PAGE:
• A: Infectious and parasitic diseases
  • B: Infectious and parasitic diseases
  • C: cancer
  • D: Tumors, blood and hematopoietic organs
  • E: Endocrine, Nutritional or Metabolic
  • F: Mental and behavioral disorders
  • G: nervous system
  • H: eyes, ears, nose and throat
  • One: circulatory system
  • J: respiratory system
  • K: Digestive system
  • L: skin
  • M: Musculoskeletal System
  • N: genitourinary system
  • O: Pregnancy and childbirth
  • P: Perinatal status
  • Q: Congenital and chromosomal abnormalities
  • R: Abnormal clinical and laboratory findings
  • S: External causes such as trauma, poisoning, etc.
  • T: External causes such as trauma, poisoning, etc.
  • U: for emergency designation
  • Five: the external cause of the disease
  • W: External causes of morbidity
  • X: External causes of morbidity
  • Y: External causes of morbidity
  • Z: Factors affecting health status and exposure to health services

ICD-11 code

In 2022, the ICD code will change again, adding two numbers – one before the letter and one at the end. For example, X98.6 (ICD-10 code) will become 0X98.60.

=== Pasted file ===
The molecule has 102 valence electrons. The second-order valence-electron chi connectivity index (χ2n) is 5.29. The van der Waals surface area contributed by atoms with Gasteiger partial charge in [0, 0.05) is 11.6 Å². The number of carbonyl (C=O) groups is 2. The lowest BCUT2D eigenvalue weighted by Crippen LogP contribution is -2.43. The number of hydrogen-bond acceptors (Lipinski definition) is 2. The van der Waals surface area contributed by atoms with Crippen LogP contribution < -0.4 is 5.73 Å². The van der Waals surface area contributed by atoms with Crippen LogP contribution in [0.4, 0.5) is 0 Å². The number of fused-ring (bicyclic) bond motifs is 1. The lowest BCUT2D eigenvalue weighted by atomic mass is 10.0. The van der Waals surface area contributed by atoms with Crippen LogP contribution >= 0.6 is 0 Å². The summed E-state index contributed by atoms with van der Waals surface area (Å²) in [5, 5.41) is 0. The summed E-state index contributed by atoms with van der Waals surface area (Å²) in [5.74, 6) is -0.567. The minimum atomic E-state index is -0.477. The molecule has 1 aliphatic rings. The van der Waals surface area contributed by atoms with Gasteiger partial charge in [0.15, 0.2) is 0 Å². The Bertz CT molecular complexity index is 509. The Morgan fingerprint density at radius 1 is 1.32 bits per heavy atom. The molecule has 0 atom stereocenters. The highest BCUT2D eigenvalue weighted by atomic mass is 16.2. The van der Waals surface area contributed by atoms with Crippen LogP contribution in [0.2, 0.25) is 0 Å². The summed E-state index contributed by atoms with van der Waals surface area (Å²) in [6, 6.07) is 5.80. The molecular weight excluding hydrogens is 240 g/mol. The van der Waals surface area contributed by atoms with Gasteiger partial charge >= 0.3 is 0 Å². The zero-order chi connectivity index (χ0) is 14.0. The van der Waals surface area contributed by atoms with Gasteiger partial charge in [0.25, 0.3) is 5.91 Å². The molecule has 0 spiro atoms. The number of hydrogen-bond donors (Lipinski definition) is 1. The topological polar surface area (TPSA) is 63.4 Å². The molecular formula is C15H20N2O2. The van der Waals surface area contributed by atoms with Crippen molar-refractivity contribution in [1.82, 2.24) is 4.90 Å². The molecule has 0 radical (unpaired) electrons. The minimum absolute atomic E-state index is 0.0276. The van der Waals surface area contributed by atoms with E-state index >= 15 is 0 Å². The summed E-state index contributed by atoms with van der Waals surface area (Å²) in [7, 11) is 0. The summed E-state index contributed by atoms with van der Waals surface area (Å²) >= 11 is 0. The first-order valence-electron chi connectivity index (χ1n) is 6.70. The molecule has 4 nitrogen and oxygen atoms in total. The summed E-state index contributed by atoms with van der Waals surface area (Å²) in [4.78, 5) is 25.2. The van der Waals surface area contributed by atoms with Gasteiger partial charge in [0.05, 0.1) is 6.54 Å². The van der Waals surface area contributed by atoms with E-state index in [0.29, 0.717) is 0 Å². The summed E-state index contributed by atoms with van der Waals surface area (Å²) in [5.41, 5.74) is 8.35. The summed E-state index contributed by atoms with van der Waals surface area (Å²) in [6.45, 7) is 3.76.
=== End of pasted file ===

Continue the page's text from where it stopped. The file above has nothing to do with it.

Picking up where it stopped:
The updated code also does not use the letters “I” or “O” to avoid confusion with 1s and 0s.

Where to find ICD codes

When you leave your healthcare provider’s appointment, treatment appointment, or hospital, you’ll receive a visit summary with a different code. Your ICD code is listed under “Diagnostics” or “Dx”, while the other codes are usually the CPT codes for the services provided.

When you receive an Statement of Benefit (EOB) from an insurance company, Medicare, or other payer, it also contains the ICD code.

If a claim is disputed or not paid, it may be because the ICD code does not match the CPT code. If this happens, talk to someone in your healthcare provider’s billing department.

If you need to find the ICD code for a specific diagnosis or to confirm what the ICD code stands for, visit the US Centers for Disease Control and Prevention (CDC) website to use its searchable database of current ICD-10 codes.


The International Classification of Diseases (ICD) is a tool for assigning codes (a medical shorthand) to diseases, signs and symptoms, abnormal findings, circumstances, and external causes of illness or injury. Insurance companies want codes to be consistent across illnesses and treatments. Otherwise, they may be reluctant to pay. That’s reason enough to learn how to find them yourself.